By Dapo Akinrefon
Dr. Kolawole Olusola-Christwealth is a presidential aspirant on the platform of Social Democratic Party, SDP. Before now, he was a politician in the United Kingdom, a card-carrying member of Labour Party, UK, once invited to contest a political position during Tony Blair’s government but declined because of his conviction that his destiny lies with Nigeria. He is an expert in corporate governance, a product of Lagos Business School, London Graduate School, London Southbank University and University of Oxford (Conted), UK. In this interview, he xrays Nigeria’s democracy and gives his verdict. Excerpts:
What’s your assessment of Nigeria’s democracy in the last 19 years?
Political culture, like any other culture takes time to evolve and develop. We have not done badly at all. We are still evolving and in no distant time, Nigeria’s democracy will be a reference point in Africa. A global measure of democracy is confidence in government.
Nigeria’s democracy is terribly defective at the moment. Nigeria ranks 109, far behind Ghana, Senegal, Mali, Republic of Benin and several countries, shameful to compare the “Giant of Africa” with. We are actually not seen as a democracy but a “Hybrid System” but my government will improve our ranking. One of my focal points during my presidency would be to deepen democracy through education and re-orientation and increasing people’s happiness through deliberate efforts at improving welfare. We shall move from politics of money to politics of patriotism, ideas, innovation and peaceful co-existence.
When our democracy gets free from money, tribalism, religion and other vices and anomalies, we shall be on our way to becoming a great nation as these monsters have been the clogs on our wheels for too long. My government will ensure true democracy and not a hybrid system.
How do we compare the present crop of politicians and political parties to what was obtainable in the first Republic?
There have been debates about the Republic we are currently in. Some argue we are in the 7th Republic but there has not been any disagreement that the first republic was between 1963 and 1966. For the sake of this interview, let us hold the general belief that we are in the fourth republic. The first republic was new without much experience and knowledge of democracy. It was midwifed by young, inexperienced nationalists majorly in their 20s and 30s. Tribal sentiment was strong and colonial influence was deep and Nigeria was still very much tied to the apron string of her imperial lords. There were dearth of intellectual and economic resources in the first republic with so much odds piled against the leaders; but to their eternal legacy, they were able to achieve so much with the meagre resources at their disposal.
The fourth republic has no excuse for failure, not with the advantage of experience: learning from the first, second, and third republics. The fourth republic also has an advantage of knowledge, as the depth of information and ease of access to information it has far outweighs that of the first. The current stupendous wealth of Nigeria both in terms of human and natural resources can never be compared with that of the first republic. The current republic also has the advantages of information technology and other innovations in transportation, housing, food production et cetera that should make governance easier but the performance so far has not matched up with all these advantages.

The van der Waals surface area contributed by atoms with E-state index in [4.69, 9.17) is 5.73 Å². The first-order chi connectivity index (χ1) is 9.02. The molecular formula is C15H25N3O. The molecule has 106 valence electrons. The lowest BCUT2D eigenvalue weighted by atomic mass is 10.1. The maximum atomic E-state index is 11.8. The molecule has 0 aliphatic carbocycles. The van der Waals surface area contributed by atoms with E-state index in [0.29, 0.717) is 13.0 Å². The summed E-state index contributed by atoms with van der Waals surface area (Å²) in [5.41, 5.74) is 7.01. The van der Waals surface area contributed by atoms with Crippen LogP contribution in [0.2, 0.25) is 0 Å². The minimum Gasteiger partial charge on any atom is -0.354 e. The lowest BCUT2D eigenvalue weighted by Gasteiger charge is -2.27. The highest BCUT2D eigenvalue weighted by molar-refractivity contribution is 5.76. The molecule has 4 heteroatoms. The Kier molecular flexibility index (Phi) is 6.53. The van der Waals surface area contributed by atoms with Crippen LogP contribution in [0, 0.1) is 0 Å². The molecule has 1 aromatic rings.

What we have now is a bastardised, fake, manipulative federal system which must be reviewed if we are to develop as a nation.
What would you describe as the achievements of the legislature despite its criticism?
Members of the 8th Senate and their House of Representatives counterpart have been very much in the news and their actions have been used both covertly and overtly to assess the legislative arm. The current legislative arm adjudges itself to be the highest performing in the history of Nigeria by passing the highest number of bills, clearing the highest number of petitions, passing several anti-corruption bills, finishing constitution review process in record time and passing highly impactful bills such as: Petroleum Industry Governance Bill and Made in Nigeria Amendment Bill. Professor Itsey Sagay, former President Olusegun Obasanjo and other Nigerians have however indicted the current legislative arm from several angles. Recently, some men stormed the senate to steal the mace. The IGP has consistently snubbed the senate. There are several cases of certificate scandals, budget padding, outrageous allowances and solidarity with their accused members.
The three arms of this particular government have been very combative, with the legislatures taking the lead. More should have been done in terms of promulgating laws to boost the economy, enhance security, and ensure more transparency in government and fight corruption. Series of indictments have overshadowed whatever achievement made; Nigerians would have loved bills that would have an immediate impact on their lives. My presidency will ensure a very harmonious relationship with other arms of government with our focus being the greatness of Nigeria as a nation and Nigerians as a people.